managing the ups and downs of menopause

Managing the ups and downs of Menopause

In a special to the Vancouver Sun, Dr. Rhonda Low was interviewed on the topics of perimenopause and menopause. She offers her expertise on reducing symptoms through natural methods and hormone replacement therapy options.

Menopause – what can I expect?

Hot flashes, mood changes, irregular periods and fatigue.  These are just some of the symptoms women can experience with perimenopause and menopause.

And what’s the difference between the two?

Perimenopause is the time leading up to menopause – on average this can last anywhere from five to eight years. Menopause is when a woman has not had a period for one full year. The average age in Canada for women to experience menopause is 52.

How to reduce or prevent symptoms

Despite having some difficult symptoms for several years, women don’t have to suffer.

“Eating a nutritious diet, getting enough sleep and exercise can help to reduce the symptoms,” says Dr. Rhonda Low, Family Physician at Copeman Healthcare Centre.

“Symptoms change over the years. It’s a moving goal post, so having good health habits can help.”

Typically the first sign of menopause is irregular periods. This can mean missing the occasional period to very heavy periods. Each woman will have her own individual symptoms – ranging from mild to severe.

The next most common sign that Dr. Low hears about from her patients is the dreaded hot flashes.

“We’ve all heard about hot flashes. It’s like a sudden power surge. Mostly it’s a feeling of heat from the chest up, where a woman will get a sweaty face and brow. But some women will experience more intense body heat – so much so, that their clothes will get wet.”

And if that isn’t enough, some other signs of menopause include sleep disturbances, recurring bladder infections, heart palpitations, dizziness, decreased sex drive and difficulty concentrating.

As unpleasant as this sounds, Dr. Low is quick to emphasize that this is a natural transition, and it’s important not to medicalize menopause.

“Be proactive. Make healthy choices. Visit your doctor to go over your general health and discuss ways you can improve your health outcomes.”

She says you should definitely not be smoking. This will increase negative symptoms. You should also be at a healthy weight. Being overweight can also increase your symptoms – not to mention it becomes much more difficult to lose weight once you hit menopause.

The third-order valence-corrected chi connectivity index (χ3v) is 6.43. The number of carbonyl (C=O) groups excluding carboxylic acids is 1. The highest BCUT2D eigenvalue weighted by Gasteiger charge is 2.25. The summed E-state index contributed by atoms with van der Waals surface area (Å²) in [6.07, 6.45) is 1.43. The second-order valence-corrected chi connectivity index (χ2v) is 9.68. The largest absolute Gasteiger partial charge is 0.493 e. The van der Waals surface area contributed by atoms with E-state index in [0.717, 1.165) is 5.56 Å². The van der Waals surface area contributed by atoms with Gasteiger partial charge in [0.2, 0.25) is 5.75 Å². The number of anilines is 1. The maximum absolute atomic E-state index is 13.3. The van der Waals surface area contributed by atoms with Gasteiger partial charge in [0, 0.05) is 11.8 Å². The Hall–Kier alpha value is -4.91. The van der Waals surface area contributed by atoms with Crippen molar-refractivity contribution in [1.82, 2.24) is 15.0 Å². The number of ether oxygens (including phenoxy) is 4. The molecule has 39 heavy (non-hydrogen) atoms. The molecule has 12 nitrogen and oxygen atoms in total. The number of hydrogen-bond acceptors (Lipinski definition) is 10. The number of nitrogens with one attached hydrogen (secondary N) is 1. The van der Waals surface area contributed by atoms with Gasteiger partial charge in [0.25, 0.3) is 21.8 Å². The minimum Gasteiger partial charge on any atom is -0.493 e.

But what happens when good lifestyle choices aren’t enough to manage your symptoms?

“If your symptoms are disrupting your daily life, you don’t just have to grin and bear it. Seek help.”

Hormone Replacement Therapy options

This is when medication may help you manage the transition.

For some women taking the birth control pill is just what they need to help smooth out the hormonal ups and downs. And for some, it may be a matter of taking Hormone Replacement Therapy (HRT) to feel like yourself again.

Despite the relief that HRT can provide there are some women who are concerned about the side effects, in particular the persistent misinformation of it causing health problems including cancer.

Dr. Low explains there was a study published in 2002 by the Women’s Health Initiative. It reported that women on synthetic hormones had increased instances of breast cancer, heart attacks and strokes. The study, however, had many problems. One of the problems was it looked at women in their sixties whose health status was unknown – not the typical age for perimenopausal woman.

More studies have since been done which show that newly menopausal women on HRT do not increase their chances of heart attack and strokes. And if they’re using it for a short time – under five years – it shows no evidence of causing breast cancer. In fact, HRT can manage the troubling symptoms of menopause, as well as decrease the chances of osteoporosis.

Although HRT is not the answer for every woman it is best to visit your doctor to discuss your options.  It’s not something you have to deal with on your own. Every woman experiences menopause differently, so it’s worth discussing an individualized plan that works for you.

Vancouver Sun & Province, May 24th, 2016